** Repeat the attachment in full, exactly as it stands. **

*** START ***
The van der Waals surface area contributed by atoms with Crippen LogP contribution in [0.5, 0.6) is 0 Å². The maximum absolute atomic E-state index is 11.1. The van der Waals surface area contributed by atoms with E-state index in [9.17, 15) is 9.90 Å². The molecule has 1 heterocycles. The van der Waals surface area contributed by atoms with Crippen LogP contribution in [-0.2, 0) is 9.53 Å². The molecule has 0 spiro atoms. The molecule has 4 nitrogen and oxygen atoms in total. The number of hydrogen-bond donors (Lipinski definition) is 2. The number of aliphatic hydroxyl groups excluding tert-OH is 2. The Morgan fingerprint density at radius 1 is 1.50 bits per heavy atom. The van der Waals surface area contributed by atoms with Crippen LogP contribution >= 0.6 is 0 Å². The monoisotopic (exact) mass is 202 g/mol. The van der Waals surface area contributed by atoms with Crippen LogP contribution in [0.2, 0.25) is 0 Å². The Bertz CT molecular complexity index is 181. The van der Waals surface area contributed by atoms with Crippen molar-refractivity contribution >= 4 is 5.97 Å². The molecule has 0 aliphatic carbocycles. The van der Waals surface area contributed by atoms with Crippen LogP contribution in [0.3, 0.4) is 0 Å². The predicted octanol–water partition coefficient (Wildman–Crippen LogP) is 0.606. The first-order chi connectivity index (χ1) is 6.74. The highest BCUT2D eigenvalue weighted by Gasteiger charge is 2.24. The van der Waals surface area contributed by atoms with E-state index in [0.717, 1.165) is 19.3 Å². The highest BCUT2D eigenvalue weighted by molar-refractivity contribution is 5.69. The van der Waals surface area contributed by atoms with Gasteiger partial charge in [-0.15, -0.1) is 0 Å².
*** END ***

The van der Waals surface area contributed by atoms with Crippen LogP contribution in [0.5, 0.6) is 0 Å². The maximum absolute atomic E-state index is 11.1. The van der Waals surface area contributed by atoms with E-state index in [9.17, 15) is 9.90 Å². The molecule has 1 heterocycles. The van der Waals surface area contributed by atoms with Crippen LogP contribution in [-0.2, 0) is 9.53 Å². The molecule has 0 spiro atoms. The molecule has 4 nitrogen and oxygen atoms in total. The number of hydrogen-bond donors (Lipinski definition) is 2. The number of aliphatic hydroxyl groups excluding tert-OH is 2. The Morgan fingerprint density at radius 1 is 1.50 bits per heavy atom. The van der Waals surface area contributed by atoms with Crippen LogP contribution >= 0.6 is 0 Å². The monoisotopic (exact) mass is 202 g/mol. The van der Waals surface area contributed by atoms with Crippen LogP contribution in [0.2, 0.25) is 0 Å². The Bertz CT molecular complexity index is 181. The van der Waals surface area contributed by atoms with Crippen molar-refractivity contribution >= 4 is 5.97 Å². The molecule has 0 aliphatic carbocycles. The van der Waals surface area contributed by atoms with Crippen LogP contribution in [0.3, 0.4) is 0 Å². The predicted octanol–water partition coefficient (Wildman–Crippen LogP) is 0.606. The first-order chi connectivity index (χ1) is 6.74. The highest BCUT2D eigenvalue weighted by Gasteiger charge is 2.24. The van der Waals surface area contributed by atoms with E-state index in [0.717, 1.165) is 19.3 Å². The highest BCUT2D eigenvalue weighted by molar-refractivity contribution is 5.69. The van der Waals surface area contributed by atoms with Gasteiger partial charge in [-0.15, -0.1) is 0 Å².